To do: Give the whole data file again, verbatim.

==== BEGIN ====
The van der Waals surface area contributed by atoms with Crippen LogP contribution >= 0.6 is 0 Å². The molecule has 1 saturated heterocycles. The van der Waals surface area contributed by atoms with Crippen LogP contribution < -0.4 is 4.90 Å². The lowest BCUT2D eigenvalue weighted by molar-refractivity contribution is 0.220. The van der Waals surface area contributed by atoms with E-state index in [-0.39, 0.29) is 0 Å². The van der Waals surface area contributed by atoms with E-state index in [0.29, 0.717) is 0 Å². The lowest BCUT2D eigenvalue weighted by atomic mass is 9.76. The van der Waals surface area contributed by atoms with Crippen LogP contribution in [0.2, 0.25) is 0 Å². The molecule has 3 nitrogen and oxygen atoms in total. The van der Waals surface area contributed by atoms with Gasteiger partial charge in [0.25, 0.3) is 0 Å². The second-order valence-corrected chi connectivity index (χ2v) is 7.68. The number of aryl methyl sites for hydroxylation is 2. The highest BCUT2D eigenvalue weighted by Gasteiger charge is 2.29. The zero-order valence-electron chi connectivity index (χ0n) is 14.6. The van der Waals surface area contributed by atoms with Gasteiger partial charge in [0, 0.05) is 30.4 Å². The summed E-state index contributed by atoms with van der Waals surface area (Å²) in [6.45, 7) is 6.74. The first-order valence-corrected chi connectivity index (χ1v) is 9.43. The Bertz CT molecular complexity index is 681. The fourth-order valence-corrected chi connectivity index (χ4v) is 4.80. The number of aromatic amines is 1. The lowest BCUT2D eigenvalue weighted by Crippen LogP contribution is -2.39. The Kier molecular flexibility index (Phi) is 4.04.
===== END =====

The van der Waals surface area contributed by atoms with Crippen LogP contribution >= 0.6 is 0 Å². The molecule has 1 saturated heterocycles. The van der Waals surface area contributed by atoms with Crippen LogP contribution < -0.4 is 4.90 Å². The lowest BCUT2D eigenvalue weighted by molar-refractivity contribution is 0.220. The van der Waals surface area contributed by atoms with E-state index in [-0.39, 0.29) is 0 Å². The van der Waals surface area contributed by atoms with E-state index in [0.29, 0.717) is 0 Å². The lowest BCUT2D eigenvalue weighted by atomic mass is 9.76. The van der Waals surface area contributed by atoms with Crippen LogP contribution in [0.2, 0.25) is 0 Å². The molecule has 3 nitrogen and oxygen atoms in total. The van der Waals surface area contributed by atoms with Gasteiger partial charge in [0.25, 0.3) is 0 Å². The second-order valence-corrected chi connectivity index (χ2v) is 7.68. The number of aryl methyl sites for hydroxylation is 2. The highest BCUT2D eigenvalue weighted by Gasteiger charge is 2.29. The zero-order valence-electron chi connectivity index (χ0n) is 14.6. The van der Waals surface area contributed by atoms with Gasteiger partial charge in [0, 0.05) is 30.4 Å². The summed E-state index contributed by atoms with van der Waals surface area (Å²) in [6.45, 7) is 6.74. The first-order valence-corrected chi connectivity index (χ1v) is 9.43. The Bertz CT molecular complexity index is 681. The fourth-order valence-corrected chi connectivity index (χ4v) is 4.80. The number of aromatic amines is 1. The lowest BCUT2D eigenvalue weighted by Crippen LogP contribution is -2.39. The Kier molecular flexibility index (Phi) is 4.04.